Working in the Internal Projects department at Epiphany, we build tools for the rest of the company to help them in their work. Due to the fast-changing nature of the arena in which we operate, the way they work is constantly evolving and consequently the tools which we build for them must be able to change rapidly too.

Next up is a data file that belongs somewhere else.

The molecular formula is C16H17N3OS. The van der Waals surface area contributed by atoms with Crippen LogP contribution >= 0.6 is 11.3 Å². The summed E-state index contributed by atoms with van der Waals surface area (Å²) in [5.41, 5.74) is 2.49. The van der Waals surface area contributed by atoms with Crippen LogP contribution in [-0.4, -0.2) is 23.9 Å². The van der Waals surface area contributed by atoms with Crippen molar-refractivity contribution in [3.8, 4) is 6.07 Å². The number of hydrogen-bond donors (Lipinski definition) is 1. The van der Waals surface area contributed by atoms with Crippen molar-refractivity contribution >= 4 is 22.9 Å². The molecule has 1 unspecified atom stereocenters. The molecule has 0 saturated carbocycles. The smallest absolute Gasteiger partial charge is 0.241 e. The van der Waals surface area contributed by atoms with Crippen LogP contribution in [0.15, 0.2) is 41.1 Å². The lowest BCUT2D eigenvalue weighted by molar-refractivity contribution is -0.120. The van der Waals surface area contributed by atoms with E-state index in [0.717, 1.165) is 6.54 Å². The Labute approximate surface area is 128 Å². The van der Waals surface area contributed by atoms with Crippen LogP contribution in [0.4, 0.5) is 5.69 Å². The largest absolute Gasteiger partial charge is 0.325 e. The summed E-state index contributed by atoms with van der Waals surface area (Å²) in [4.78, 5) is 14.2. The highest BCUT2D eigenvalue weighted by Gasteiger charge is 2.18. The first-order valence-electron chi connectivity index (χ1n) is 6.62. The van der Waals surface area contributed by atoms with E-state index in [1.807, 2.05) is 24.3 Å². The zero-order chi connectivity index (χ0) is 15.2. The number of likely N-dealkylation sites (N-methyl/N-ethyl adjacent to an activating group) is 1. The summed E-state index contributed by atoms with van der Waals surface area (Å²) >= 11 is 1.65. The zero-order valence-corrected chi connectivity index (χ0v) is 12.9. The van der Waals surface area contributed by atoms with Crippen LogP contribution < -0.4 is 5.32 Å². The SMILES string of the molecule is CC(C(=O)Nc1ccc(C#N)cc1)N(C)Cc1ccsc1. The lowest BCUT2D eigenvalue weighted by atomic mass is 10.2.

Working in the Internal Projects department at Epiphany, we build tools for the rest of the company to help them in their work. Due to the fast-changing nature of the arena in which we operate, the way they work is constantly evolving and consequently the tools which we build for them must be able to change rapidly too. In order to be able to meet this demand for change whilst still delivering quality software, we have adopted a strategy of continuous integration and deployment. What this means in practice is that our development versions of the software should never be too far away from the stable, production version and that by automating as much of the process as possible we can make it relatively painless. We implement this process using a combination of Git, Apache Ant and Jenkins, plus associated utilities for performing the build (PHPUnit, PHPCheckStyle, PHP Mess Detector.) The development server holds a central repository of the code which is “stable” i.e. should build with no problems and is theoretically safe to deploy (features are permitted to be incomplete but they should not be broken.) Developers operate on a clone of the central repository in their home directory. If they are working on a large change to the code, they’ll create a new branch in order to be able to return to the original code if any minor changes occur before the major one is complete, but small changes can be made directly to the master. When a feature is complete, the developer will merge the branch back into the master if necessary, then push the changes up to the central repository. Jenkins, the build server, will notice changes to the central repository and automatically trigger a build. If the build passes, a post-build action will tag the revision in Git with the build number and date and then push it to a remote repository on the production server. Having got the latest build onto the production server we then use post-commit hooks in Git to check the code out into a directory under the web root. For smaller, less critical, applications we make this checkout run directly into the live site thus updating it automatically every time a build passes. For critical code, however, we’re not quite brave enough to do that so the checkout is performed into a beta or staging site. This way we can check the update in the production environment for any issues which may arise, and we can also send new features for review with the project stakeholders without releasing them to the entire user base. To deploy from staging to live, we use a short Perl script which exports the code for a build into its own directory then uses symbolic links to point the live site at the latest directory. Using this technique makes it extremely straightforward to switch between versions, so if there is a problem with the latest version of the application we can swiftly revert to the previous one. This is important as users of the system require it to be available at all times. This is our first attempt at a continuous deployment process and it seems to be working pretty well so far. No doubt there are improvements which could be made to the process and we may find we need to change it down the line but it’s certainly an improvement on the old ways.